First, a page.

One Christmas back when my kids were little, I decided to buy all my presents within three miles of my house. Since that included most of downtown Covington, Newport and Cincinnati, even though I had loads of gifts to buy, buying local was a piece of cake. Basically by a happy geographical accident, I was green before green was groovy.
Nowadays, I’m more likely to make a gift than buy a gift, and I’m twice as likely to dine with my friends than to give them presents. Of course, when I do give gifts, they tend to be food related. So when I sat down to think about a local foodie holiday, I decided to consult with Julie Francis.
She’s not Santa, but in Cincinnati food circles when you think “local” you think of Julie. As chef/owner of Nectar Restaurant (1000 Delta Ave., Mount Lookout Square, 513-929-0525) she really is a pioneer in the locavore movement here, and Nectar has become synonymous with locally sourced, exquisitely prepared food.
So what’s Julie cooking for the holidays?
“At the restaurant, we’re planning lots of hearty dishes like Green Acres beef short ribs with braised winter greens and sunchokes from Turner farm,” she explains as I start to experience intense hunger pangs. “I’d like to make creamy risottos with Sheltowee Farm mushrooms, smoked trout and truffle oil.
“I’m going to use local pears, apples, chestnuts and black walnuts for tarts and cobblers with Madisono’s burnt sugar or honey lavender gelato,” she goes on, as visions of sugar pears danced in my head.
But what if you really want something to wrap and put under the tree? Julie suggests that a great gift basket for the foodies in your family might include a bottle of Kinkead Ridge wine from Ripley, Ohio.(www.blueovenbakery.com).
Finish that off with some chocolate from Chocolats Latour, especially the juniper chocolate bars, and you’d have a cold-weather picnic feast. Check Findlay Market for the bread and cheese. Chocolats Latour are also available at Findlay at Market Wines, or at other locations around town. See their web site at www.chocolatslatour.com.
How about something to bring along to a party, either a contribution to the eats, or a gift for the party giver? For that, Julie suggests a couple jars of Kentucky’s own Chipotle Chicks salsa — the Roasted Tomatillo or Roasted Tomato. They’re made by two great ladies who have a way with Kentucky-grown jalapenos that are smoked over hickory wood, and you can pick them up at D.E.P.S Fine Wine and Spirits (670 W. Third St, Covington, 859-291-2550; 90 Alexandria Pike, Fort Thomas, 859-781-8105) or Remke Market in Biggs.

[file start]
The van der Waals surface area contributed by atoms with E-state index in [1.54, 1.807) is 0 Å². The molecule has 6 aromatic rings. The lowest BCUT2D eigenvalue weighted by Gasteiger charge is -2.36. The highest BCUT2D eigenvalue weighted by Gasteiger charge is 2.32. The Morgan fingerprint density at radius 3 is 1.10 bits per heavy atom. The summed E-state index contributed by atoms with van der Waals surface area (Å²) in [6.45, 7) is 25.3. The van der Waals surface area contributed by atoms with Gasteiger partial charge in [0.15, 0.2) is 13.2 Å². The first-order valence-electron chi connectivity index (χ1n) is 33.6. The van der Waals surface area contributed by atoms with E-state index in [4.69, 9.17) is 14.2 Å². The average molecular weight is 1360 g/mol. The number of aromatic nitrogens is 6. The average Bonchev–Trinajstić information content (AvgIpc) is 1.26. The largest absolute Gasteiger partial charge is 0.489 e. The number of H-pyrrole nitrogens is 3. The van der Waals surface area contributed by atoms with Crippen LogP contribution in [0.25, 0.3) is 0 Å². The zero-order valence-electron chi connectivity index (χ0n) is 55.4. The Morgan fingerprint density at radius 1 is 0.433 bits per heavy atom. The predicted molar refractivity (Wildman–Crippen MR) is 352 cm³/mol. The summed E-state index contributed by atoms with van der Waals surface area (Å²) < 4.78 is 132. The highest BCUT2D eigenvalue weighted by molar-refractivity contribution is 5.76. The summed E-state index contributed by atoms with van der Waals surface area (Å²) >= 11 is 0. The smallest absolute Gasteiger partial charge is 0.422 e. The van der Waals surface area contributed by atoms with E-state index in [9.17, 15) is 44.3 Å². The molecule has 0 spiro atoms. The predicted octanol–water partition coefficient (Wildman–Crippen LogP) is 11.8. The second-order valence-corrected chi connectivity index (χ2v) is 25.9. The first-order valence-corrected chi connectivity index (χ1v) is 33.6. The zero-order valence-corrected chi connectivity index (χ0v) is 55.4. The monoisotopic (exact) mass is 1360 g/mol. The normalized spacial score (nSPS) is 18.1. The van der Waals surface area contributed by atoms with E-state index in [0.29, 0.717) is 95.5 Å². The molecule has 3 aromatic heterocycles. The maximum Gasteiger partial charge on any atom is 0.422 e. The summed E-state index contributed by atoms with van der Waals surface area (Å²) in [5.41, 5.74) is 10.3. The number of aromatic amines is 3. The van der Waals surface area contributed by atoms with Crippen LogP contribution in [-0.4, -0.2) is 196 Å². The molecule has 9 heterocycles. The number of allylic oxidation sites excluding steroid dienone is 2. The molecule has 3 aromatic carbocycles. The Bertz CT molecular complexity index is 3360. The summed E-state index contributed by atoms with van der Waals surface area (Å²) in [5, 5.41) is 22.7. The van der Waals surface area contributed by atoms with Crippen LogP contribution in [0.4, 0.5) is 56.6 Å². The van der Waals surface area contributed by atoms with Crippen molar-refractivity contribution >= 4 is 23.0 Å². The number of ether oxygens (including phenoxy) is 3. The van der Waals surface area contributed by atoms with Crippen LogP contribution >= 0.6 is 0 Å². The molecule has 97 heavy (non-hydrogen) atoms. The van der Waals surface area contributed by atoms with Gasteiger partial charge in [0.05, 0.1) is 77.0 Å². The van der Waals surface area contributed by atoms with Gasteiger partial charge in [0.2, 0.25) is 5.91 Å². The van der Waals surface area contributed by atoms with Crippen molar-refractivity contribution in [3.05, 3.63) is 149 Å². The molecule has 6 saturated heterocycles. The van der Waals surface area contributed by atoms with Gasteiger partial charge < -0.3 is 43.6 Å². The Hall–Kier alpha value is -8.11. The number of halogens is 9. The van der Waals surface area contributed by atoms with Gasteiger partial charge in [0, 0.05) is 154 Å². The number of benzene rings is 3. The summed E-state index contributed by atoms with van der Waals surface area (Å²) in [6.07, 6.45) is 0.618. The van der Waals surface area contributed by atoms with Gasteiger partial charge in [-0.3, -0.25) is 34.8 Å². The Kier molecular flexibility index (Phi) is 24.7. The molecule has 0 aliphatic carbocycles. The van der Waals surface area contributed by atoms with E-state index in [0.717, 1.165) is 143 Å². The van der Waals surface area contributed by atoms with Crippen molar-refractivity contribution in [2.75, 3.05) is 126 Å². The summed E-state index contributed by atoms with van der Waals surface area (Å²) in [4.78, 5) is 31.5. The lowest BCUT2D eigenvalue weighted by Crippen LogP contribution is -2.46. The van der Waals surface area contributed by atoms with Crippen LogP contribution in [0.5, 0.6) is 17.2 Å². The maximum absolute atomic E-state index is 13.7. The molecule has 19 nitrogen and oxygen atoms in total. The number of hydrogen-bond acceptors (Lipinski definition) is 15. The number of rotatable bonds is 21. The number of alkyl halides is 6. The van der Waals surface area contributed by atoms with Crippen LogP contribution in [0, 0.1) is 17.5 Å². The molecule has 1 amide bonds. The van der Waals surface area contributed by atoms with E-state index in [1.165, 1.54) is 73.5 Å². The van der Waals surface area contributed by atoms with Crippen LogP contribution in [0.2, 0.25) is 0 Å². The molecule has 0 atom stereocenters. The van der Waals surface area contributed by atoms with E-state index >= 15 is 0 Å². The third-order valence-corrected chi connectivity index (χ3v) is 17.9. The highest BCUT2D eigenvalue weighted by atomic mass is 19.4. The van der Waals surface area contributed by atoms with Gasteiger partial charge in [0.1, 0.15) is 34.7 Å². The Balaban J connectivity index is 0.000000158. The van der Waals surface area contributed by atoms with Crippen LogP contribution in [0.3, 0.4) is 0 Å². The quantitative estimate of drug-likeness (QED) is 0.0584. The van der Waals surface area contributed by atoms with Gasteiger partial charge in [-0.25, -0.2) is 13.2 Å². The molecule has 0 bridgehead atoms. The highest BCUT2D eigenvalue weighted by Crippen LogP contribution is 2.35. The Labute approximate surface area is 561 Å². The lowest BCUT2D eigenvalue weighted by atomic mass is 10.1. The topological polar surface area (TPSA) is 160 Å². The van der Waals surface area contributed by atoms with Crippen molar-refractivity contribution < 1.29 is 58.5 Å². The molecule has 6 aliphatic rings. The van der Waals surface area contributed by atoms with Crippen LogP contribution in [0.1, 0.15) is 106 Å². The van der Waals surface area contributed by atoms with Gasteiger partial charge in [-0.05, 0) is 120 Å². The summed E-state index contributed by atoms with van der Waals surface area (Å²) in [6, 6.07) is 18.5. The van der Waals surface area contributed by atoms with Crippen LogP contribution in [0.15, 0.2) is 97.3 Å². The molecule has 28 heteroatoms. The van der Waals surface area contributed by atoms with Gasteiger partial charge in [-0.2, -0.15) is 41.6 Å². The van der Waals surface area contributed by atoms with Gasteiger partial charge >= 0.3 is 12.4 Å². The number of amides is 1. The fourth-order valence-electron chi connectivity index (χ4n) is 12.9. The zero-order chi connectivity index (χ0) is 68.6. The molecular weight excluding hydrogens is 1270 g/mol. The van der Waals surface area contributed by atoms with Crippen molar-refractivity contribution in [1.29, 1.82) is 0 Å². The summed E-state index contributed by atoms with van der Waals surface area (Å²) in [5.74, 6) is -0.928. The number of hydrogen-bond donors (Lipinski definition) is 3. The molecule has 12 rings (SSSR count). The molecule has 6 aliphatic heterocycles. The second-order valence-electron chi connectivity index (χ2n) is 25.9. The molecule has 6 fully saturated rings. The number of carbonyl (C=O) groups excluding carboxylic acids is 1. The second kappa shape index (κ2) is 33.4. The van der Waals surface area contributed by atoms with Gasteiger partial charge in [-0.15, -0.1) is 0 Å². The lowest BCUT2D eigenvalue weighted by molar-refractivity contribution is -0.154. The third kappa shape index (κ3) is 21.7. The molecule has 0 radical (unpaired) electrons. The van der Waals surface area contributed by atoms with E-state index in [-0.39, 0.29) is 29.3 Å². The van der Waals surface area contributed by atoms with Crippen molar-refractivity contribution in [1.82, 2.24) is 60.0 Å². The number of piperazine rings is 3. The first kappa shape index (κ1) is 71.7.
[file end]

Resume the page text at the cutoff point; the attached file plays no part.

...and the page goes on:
Just in time for T-bird day, I asked Chef Julie what she’d suggest as a locally sourced menu for the home cook for a big, casual holiday meal, and her ideas sound delicious. First, start off with Chipotle sweet potato soup, using a few spoonfuls of the Chipotle Chicks’ salsa to give it some zing. Then, a chile-spiced roast local pastured turkey from Green Acres or Tewes Farm — you know, the kind that had a free range, happy life where he had a chance to develop naturally.
Side dishes could be as simple as sauteed Turner Farm spinach with garlic, or as savory as Three Sisters Stew, a Native American traditional dish of corn, squash and beans. Julie adds pumpkin or winter squash from Turner Farm and uses hominy instead of corn.The cranberry relish she suggests sounds like Mama Stamberg’s recipe, for all you NPR listeners. But Julie just calls it cranberry horseradish relish, and she uses Organic Cornicopia’s hot horseradish.
And her dessert suggestion sounds luscious and local: Maple Creme Brulee with Shady Grove Farm Maple Syrup. If that doesn’t leave visions of local sugarplums dancing in your Batsakes’ capped head, nothing will.
So enjoy your locally sourced holiday
feasting, and make it your New Year’s resolution to get to Nectar for a
meal soon. You’ll be glad you did!